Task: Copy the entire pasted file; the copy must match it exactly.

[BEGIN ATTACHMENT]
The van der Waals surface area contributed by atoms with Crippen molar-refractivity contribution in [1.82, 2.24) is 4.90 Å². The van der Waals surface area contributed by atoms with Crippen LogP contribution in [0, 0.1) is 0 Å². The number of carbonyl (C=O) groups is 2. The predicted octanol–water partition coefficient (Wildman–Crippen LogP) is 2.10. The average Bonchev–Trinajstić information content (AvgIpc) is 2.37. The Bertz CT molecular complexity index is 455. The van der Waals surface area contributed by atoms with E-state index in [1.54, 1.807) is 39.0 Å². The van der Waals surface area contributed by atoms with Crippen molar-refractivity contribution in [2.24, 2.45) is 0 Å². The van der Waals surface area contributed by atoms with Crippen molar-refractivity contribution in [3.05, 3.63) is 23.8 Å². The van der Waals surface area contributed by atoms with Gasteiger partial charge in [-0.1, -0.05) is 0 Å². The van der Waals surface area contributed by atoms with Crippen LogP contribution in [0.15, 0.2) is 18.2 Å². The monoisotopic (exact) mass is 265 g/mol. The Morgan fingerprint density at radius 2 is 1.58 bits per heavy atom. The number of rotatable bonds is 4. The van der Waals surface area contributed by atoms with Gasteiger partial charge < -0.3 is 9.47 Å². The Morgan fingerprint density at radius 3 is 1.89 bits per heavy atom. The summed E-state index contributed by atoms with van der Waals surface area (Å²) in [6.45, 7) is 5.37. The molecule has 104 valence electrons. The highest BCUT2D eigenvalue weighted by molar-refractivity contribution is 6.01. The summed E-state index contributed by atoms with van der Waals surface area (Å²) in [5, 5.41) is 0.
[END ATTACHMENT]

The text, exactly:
The van der Waals surface area contributed by atoms with Crippen molar-refractivity contribution in [1.82, 2.24) is 4.90 Å². The van der Waals surface area contributed by atoms with Crippen LogP contribution in [0, 0.1) is 0 Å². The number of carbonyl (C=O) groups is 2. The predicted octanol–water partition coefficient (Wildman–Crippen LogP) is 2.10. The average Bonchev–Trinajstić information content (AvgIpc) is 2.37. The Bertz CT molecular complexity index is 455. The van der Waals surface area contributed by atoms with E-state index in [1.54, 1.807) is 39.0 Å². The van der Waals surface area contributed by atoms with Crippen molar-refractivity contribution in [2.24, 2.45) is 0 Å². The van der Waals surface area contributed by atoms with Crippen molar-refractivity contribution in [3.05, 3.63) is 23.8 Å². The van der Waals surface area contributed by atoms with Gasteiger partial charge in [-0.1, -0.05) is 0 Å². The van der Waals surface area contributed by atoms with Crippen LogP contribution in [0.15, 0.2) is 18.2 Å². The monoisotopic (exact) mass is 265 g/mol. The Morgan fingerprint density at radius 2 is 1.58 bits per heavy atom. The number of rotatable bonds is 4. The van der Waals surface area contributed by atoms with Gasteiger partial charge < -0.3 is 9.47 Å². The Morgan fingerprint density at radius 3 is 1.89 bits per heavy atom. The summed E-state index contributed by atoms with van der Waals surface area (Å²) in [6.45, 7) is 5.37. The molecule has 104 valence electrons. The highest BCUT2D eigenvalue weighted by molar-refractivity contribution is 6.01. The summed E-state index contributed by atoms with van der Waals surface area (Å²) in [5, 5.41) is 0.